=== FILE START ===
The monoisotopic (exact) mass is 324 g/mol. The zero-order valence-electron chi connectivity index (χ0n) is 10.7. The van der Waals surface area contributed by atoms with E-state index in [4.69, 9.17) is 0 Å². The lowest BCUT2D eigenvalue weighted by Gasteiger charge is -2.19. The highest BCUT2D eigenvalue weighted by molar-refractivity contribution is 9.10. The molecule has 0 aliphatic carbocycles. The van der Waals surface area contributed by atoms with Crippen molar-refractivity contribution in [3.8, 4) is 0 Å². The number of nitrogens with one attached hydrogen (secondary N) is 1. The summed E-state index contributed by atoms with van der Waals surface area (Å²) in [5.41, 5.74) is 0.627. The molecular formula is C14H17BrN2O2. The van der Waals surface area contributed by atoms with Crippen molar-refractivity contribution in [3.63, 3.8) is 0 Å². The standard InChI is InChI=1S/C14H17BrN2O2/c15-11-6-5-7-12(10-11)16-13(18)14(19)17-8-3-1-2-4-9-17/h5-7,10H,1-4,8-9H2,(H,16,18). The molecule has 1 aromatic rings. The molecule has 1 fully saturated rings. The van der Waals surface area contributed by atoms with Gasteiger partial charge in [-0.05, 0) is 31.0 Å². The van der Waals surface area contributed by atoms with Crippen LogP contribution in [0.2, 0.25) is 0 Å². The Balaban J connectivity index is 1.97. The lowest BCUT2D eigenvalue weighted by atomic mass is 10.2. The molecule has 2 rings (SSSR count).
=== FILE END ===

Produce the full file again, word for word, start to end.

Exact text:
The monoisotopic (exact) mass is 324 g/mol. The zero-order valence-electron chi connectivity index (χ0n) is 10.7. The van der Waals surface area contributed by atoms with E-state index in [4.69, 9.17) is 0 Å². The lowest BCUT2D eigenvalue weighted by Gasteiger charge is -2.19. The highest BCUT2D eigenvalue weighted by molar-refractivity contribution is 9.10. The molecule has 0 aliphatic carbocycles. The van der Waals surface area contributed by atoms with Crippen molar-refractivity contribution in [3.8, 4) is 0 Å². The number of nitrogens with one attached hydrogen (secondary N) is 1. The summed E-state index contributed by atoms with van der Waals surface area (Å²) in [5.41, 5.74) is 0.627. The molecular formula is C14H17BrN2O2. The van der Waals surface area contributed by atoms with Crippen molar-refractivity contribution in [3.63, 3.8) is 0 Å². The standard InChI is InChI=1S/C14H17BrN2O2/c15-11-6-5-7-12(10-11)16-13(18)14(19)17-8-3-1-2-4-9-17/h5-7,10H,1-4,8-9H2,(H,16,18). The molecule has 1 aromatic rings. The molecule has 1 fully saturated rings. The van der Waals surface area contributed by atoms with Gasteiger partial charge in [-0.05, 0) is 31.0 Å². The van der Waals surface area contributed by atoms with Crippen LogP contribution in [0.2, 0.25) is 0 Å². The Balaban J connectivity index is 1.97. The lowest BCUT2D eigenvalue weighted by atomic mass is 10.2. The molecule has 2 rings (SSSR count).